The Blogging Boy Scout,
    Travis

  • brandon

    tgirsch:
    Of course, if you admit original intent as admissible, then you have to concede that the framers intended the total (or, at least, near total) separation of church and state. The writings of Jefferson and Madison make this abundantly clear. And they would clearly take issue with this statement of yours:
    By endorsing Christianity – broadly speaking – and through that implicitly having its citizens recognize Christianity, it is not imposing a selection of faith on anyone as everyone is already on that same page.
    Not according to Madison, who wrote:
    Who does not see that the same authority which can establish Christianity, in exclusion of all other religions, may establish with the same ease any particular sect of Christians, in exclusion of all other sects?
    I think there is a distinction between endorsement and establishment. I believe your Madison quote was in reference to the Virginia legislature’s tax laws that provided tax money directly to the Anglican church. That is a far cry from acknowleding certain precepts and beliefs as being right or good. Further, I think that Shipwrecked’s point was to say what a society composed essentially entirely of Christians (of any stripe) would have the government do with respect to acknowledgement of religion. He proceeds then to discuss what that government would do if the society was composed of Christians and people who had other beliefs, taking it so far as to include atheists.

  • jeger

    Patrick: “In what ways has Christianity been attacked by the government? In what specific ways have Christians actually been stopped from practicing their Faith?”
    Glad you asked…
    From David Limbaugh’s book:

  • http://TheEverWiseBoonton.blogspot.com Boonton

    Religious liberty means being free to select and practice your faith as you see fit. Government must take a non-sectarian approach appropriate to the context if it is going to endorse a creator. In a fully Christian society this means endorsing Christianity but not Catholicism, Calvinism, and so on. By endorsing Christianity – broadly speaking – and through that implicitly having its citizens recognize Christianity, it is not imposing a selection of faith on anyone as everyone is already on that same page.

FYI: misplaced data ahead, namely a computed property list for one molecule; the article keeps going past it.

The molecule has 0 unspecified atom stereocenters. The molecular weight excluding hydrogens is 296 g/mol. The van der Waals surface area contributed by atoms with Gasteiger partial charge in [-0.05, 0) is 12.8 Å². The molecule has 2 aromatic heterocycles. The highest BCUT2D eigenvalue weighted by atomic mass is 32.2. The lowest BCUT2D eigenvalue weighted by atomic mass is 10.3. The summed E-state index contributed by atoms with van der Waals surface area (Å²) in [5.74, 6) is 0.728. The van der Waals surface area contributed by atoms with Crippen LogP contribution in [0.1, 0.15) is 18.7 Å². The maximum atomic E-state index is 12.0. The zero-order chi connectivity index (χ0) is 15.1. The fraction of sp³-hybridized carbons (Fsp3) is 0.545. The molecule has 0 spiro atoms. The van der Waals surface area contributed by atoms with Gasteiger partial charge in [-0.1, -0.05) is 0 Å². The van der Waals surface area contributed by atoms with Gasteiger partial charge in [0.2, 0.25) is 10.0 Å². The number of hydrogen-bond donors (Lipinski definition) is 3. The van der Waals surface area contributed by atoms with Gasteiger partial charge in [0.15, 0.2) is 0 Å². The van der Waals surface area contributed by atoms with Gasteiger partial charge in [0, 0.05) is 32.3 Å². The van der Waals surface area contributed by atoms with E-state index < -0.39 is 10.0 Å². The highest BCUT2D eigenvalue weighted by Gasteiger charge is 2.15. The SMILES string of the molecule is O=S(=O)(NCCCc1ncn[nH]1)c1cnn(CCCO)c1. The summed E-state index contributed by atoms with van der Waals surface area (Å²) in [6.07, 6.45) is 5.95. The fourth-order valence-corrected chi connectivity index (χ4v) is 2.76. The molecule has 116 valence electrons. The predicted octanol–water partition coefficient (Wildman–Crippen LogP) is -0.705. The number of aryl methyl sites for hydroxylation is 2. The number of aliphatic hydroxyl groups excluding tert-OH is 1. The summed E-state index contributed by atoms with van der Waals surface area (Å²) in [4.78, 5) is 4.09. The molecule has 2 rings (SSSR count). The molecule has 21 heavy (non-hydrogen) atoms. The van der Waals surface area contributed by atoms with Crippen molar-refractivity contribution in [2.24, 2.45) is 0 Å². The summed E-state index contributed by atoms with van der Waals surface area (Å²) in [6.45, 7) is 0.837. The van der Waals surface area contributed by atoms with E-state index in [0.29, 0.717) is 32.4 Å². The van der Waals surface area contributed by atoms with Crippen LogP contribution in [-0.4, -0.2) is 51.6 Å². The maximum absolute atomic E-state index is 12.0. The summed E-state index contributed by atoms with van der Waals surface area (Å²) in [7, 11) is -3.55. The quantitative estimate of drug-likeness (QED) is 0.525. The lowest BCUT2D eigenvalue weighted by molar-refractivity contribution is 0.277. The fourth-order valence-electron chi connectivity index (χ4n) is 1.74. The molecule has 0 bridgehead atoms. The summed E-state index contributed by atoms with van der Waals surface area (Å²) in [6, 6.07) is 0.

In contrast, in today’s society filled with many faiths, the adoption of Christianity by the government would have citizens implicitly being Christians because they are members of the State. Thus the state, to maintain a pluralism that accomodates the many-faithed citizenry, must adopt a broader stance on religion… perhaps an endorsement of theism. This leaves the specific theistic view up to the individual citizen, just as in a wholly Christian society the choice of which sect is left up to the citizen.

    What does this mean? Does the gov’t endorse a faith or group of faiths the way Tom Cruise endorses a breakfast cereal? Where is the tipping point at which a sufficient number of non-christians are in society so as to require gov’t to shift from a ‘Christian endorsement’ to a ‘theistic’ one? I’d like to hear your number and how you derive it since you endorse an ‘originialist’ view of the Constitution.
    Therefore, at this juncture I think it becomes a question of leaving it to the majority on each given level of government. On the federal level it is a question for the whole American nation. On the local level, a question for each county or city.
    Which would be the case if we didn’t have the First Amendment. However the First clearly states that the gov’t cannot endorse or infringe on religious belief regardless of what the majority feels.
    But isn’t “cultural heritage” in your post just a coded phrase for “my Christianity”?….
    It amazes me that Christians would resort to the ‘culture’ argument. The Ten Commandments are a religious document and religious doctrine, not a classic comic book that was first published in 1932!
    But what you have today is the reverse, and that is what has brought the so-called “religous right” out into more active participation in the political process. Secular humanism has quickly become the national religion, enforced in schools, workplaces, and the public square, with little tolerance for Christianity. The whole ten commandments issue is just one small symptom of that whole trend. As a nation we find ourselves falling all over ourselves not to offend anyone by actually having the decalogue on government property, while mandating secularism anywhere and everywhere.